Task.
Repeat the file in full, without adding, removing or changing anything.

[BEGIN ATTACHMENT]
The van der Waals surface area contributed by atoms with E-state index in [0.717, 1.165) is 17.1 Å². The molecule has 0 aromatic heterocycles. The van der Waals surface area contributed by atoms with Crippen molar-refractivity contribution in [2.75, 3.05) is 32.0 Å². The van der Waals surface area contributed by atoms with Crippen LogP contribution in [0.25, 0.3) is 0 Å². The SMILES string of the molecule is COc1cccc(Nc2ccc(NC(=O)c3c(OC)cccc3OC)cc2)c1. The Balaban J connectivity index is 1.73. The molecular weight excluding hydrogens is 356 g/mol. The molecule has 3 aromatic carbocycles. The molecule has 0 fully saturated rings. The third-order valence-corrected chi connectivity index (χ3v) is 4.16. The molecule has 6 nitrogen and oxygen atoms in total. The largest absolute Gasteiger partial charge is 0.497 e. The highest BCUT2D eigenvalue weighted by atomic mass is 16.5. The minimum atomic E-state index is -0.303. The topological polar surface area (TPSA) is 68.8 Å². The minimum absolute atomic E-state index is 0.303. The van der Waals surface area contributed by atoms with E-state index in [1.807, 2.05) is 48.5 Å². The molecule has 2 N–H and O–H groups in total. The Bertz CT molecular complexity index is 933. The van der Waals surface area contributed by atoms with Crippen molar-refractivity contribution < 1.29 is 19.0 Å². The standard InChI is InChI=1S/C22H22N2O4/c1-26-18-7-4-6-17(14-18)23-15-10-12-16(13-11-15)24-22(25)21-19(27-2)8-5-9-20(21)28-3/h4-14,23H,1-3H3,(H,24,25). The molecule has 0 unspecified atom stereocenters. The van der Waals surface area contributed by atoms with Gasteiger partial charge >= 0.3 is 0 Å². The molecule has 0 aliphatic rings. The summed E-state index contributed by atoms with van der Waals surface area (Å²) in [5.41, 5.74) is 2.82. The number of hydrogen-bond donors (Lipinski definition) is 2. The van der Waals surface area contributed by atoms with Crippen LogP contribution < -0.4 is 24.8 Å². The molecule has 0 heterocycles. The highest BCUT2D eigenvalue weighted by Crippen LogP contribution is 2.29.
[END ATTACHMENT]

The van der Waals surface area contributed by atoms with E-state index in [0.717, 1.165) is 17.1 Å². The molecule has 0 aromatic heterocycles. The van der Waals surface area contributed by atoms with Crippen molar-refractivity contribution in [2.75, 3.05) is 32.0 Å². The van der Waals surface area contributed by atoms with Crippen LogP contribution in [0.25, 0.3) is 0 Å². The SMILES string of the molecule is COc1cccc(Nc2ccc(NC(=O)c3c(OC)cccc3OC)cc2)c1. The Balaban J connectivity index is 1.73. The molecular weight excluding hydrogens is 356 g/mol. The molecule has 3 aromatic carbocycles. The molecule has 0 fully saturated rings. The third-order valence-corrected chi connectivity index (χ3v) is 4.16. The molecule has 6 nitrogen and oxygen atoms in total. The largest absolute Gasteiger partial charge is 0.497 e. The highest BCUT2D eigenvalue weighted by atomic mass is 16.5. The minimum atomic E-state index is -0.303. The topological polar surface area (TPSA) is 68.8 Å². The minimum absolute atomic E-state index is 0.303. The van der Waals surface area contributed by atoms with E-state index in [1.807, 2.05) is 48.5 Å². The molecule has 2 N–H and O–H groups in total. The Bertz CT molecular complexity index is 933. The van der Waals surface area contributed by atoms with Crippen molar-refractivity contribution < 1.29 is 19.0 Å². The standard InChI is InChI=1S/C22H22N2O4/c1-26-18-7-4-6-17(14-18)23-15-10-12-16(13-11-15)24-22(25)21-19(27-2)8-5-9-20(21)28-3/h4-14,23H,1-3H3,(H,24,25). The molecule has 0 unspecified atom stereocenters. The van der Waals surface area contributed by atoms with Gasteiger partial charge >= 0.3 is 0 Å². The molecule has 0 aliphatic rings. The summed E-state index contributed by atoms with van der Waals surface area (Å²) in [5.41, 5.74) is 2.82. The number of hydrogen-bond donors (Lipinski definition) is 2. The van der Waals surface area contributed by atoms with Crippen LogP contribution < -0.4 is 24.8 Å². The molecule has 0 heterocycles. The highest BCUT2D eigenvalue weighted by Crippen LogP contribution is 2.29.